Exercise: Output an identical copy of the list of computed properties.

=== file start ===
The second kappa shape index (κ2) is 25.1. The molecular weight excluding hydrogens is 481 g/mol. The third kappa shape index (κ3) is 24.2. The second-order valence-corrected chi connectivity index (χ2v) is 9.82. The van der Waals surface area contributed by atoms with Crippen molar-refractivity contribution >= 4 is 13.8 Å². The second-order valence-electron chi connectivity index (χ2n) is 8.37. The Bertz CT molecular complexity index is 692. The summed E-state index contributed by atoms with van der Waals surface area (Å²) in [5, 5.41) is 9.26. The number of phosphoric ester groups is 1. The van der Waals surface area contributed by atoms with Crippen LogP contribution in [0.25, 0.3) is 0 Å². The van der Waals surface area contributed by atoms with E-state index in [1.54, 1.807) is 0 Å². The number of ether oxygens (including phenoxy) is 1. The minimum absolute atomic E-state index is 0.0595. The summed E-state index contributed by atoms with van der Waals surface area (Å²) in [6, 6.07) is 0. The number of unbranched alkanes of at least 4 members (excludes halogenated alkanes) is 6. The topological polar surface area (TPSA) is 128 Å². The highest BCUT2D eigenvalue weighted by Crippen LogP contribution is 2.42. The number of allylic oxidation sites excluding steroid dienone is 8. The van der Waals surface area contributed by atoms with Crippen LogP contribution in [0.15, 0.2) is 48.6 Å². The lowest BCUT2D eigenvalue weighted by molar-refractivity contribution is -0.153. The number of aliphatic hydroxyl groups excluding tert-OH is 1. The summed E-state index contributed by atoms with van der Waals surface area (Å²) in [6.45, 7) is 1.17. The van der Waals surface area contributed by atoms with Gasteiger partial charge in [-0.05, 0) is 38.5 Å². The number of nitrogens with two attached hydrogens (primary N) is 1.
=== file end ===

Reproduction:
The second kappa shape index (κ2) is 25.1. The molecular weight excluding hydrogens is 481 g/mol. The third kappa shape index (κ3) is 24.2. The second-order valence-corrected chi connectivity index (χ2v) is 9.82. The van der Waals surface area contributed by atoms with Crippen molar-refractivity contribution >= 4 is 13.8 Å². The second-order valence-electron chi connectivity index (χ2n) is 8.37. The Bertz CT molecular complexity index is 692. The summed E-state index contributed by atoms with van der Waals surface area (Å²) in [5, 5.41) is 9.26. The number of phosphoric ester groups is 1. The van der Waals surface area contributed by atoms with Crippen LogP contribution in [0.25, 0.3) is 0 Å². The van der Waals surface area contributed by atoms with E-state index in [1.54, 1.807) is 0 Å². The number of ether oxygens (including phenoxy) is 1. The minimum absolute atomic E-state index is 0.0595. The summed E-state index contributed by atoms with van der Waals surface area (Å²) in [6, 6.07) is 0. The number of unbranched alkanes of at least 4 members (excludes halogenated alkanes) is 6. The topological polar surface area (TPSA) is 128 Å². The highest BCUT2D eigenvalue weighted by Crippen LogP contribution is 2.42. The number of allylic oxidation sites excluding steroid dienone is 8. The van der Waals surface area contributed by atoms with Crippen LogP contribution in [0.15, 0.2) is 48.6 Å². The lowest BCUT2D eigenvalue weighted by molar-refractivity contribution is -0.153. The number of aliphatic hydroxyl groups excluding tert-OH is 1. The summed E-state index contributed by atoms with van der Waals surface area (Å²) in [6.45, 7) is 1.17. The van der Waals surface area contributed by atoms with Gasteiger partial charge in [-0.05, 0) is 38.5 Å². The number of nitrogens with two attached hydrogens (primary N) is 1.